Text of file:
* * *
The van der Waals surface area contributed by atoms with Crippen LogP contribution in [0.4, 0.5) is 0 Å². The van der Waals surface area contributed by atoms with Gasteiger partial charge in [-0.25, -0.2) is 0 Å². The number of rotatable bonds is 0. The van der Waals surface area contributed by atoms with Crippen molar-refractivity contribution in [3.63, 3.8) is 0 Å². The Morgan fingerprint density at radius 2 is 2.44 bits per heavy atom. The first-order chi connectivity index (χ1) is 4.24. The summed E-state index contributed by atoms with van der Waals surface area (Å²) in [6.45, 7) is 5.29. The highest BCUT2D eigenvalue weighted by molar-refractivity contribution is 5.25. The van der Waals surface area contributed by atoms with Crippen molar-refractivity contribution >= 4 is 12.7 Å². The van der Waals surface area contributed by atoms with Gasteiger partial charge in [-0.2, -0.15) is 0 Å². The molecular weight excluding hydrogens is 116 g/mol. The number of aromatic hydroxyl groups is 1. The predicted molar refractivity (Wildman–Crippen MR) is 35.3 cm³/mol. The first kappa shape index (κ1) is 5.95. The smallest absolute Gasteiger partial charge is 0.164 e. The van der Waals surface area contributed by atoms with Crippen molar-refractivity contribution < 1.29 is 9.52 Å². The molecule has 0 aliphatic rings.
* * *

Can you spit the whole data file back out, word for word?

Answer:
The van der Waals surface area contributed by atoms with Crippen LogP contribution in [0.4, 0.5) is 0 Å². The van der Waals surface area contributed by atoms with Gasteiger partial charge in [-0.25, -0.2) is 0 Å². The number of rotatable bonds is 0. The van der Waals surface area contributed by atoms with Crippen molar-refractivity contribution in [3.63, 3.8) is 0 Å². The Morgan fingerprint density at radius 2 is 2.44 bits per heavy atom. The first-order chi connectivity index (χ1) is 4.24. The summed E-state index contributed by atoms with van der Waals surface area (Å²) in [6.45, 7) is 5.29. The highest BCUT2D eigenvalue weighted by molar-refractivity contribution is 5.25. The van der Waals surface area contributed by atoms with Crippen molar-refractivity contribution >= 4 is 12.7 Å². The van der Waals surface area contributed by atoms with Gasteiger partial charge in [-0.2, -0.15) is 0 Å². The molecular weight excluding hydrogens is 116 g/mol. The number of aromatic hydroxyl groups is 1. The predicted molar refractivity (Wildman–Crippen MR) is 35.3 cm³/mol. The first kappa shape index (κ1) is 5.95. The smallest absolute Gasteiger partial charge is 0.164 e. The van der Waals surface area contributed by atoms with Crippen molar-refractivity contribution < 1.29 is 9.52 Å². The molecule has 0 aliphatic rings.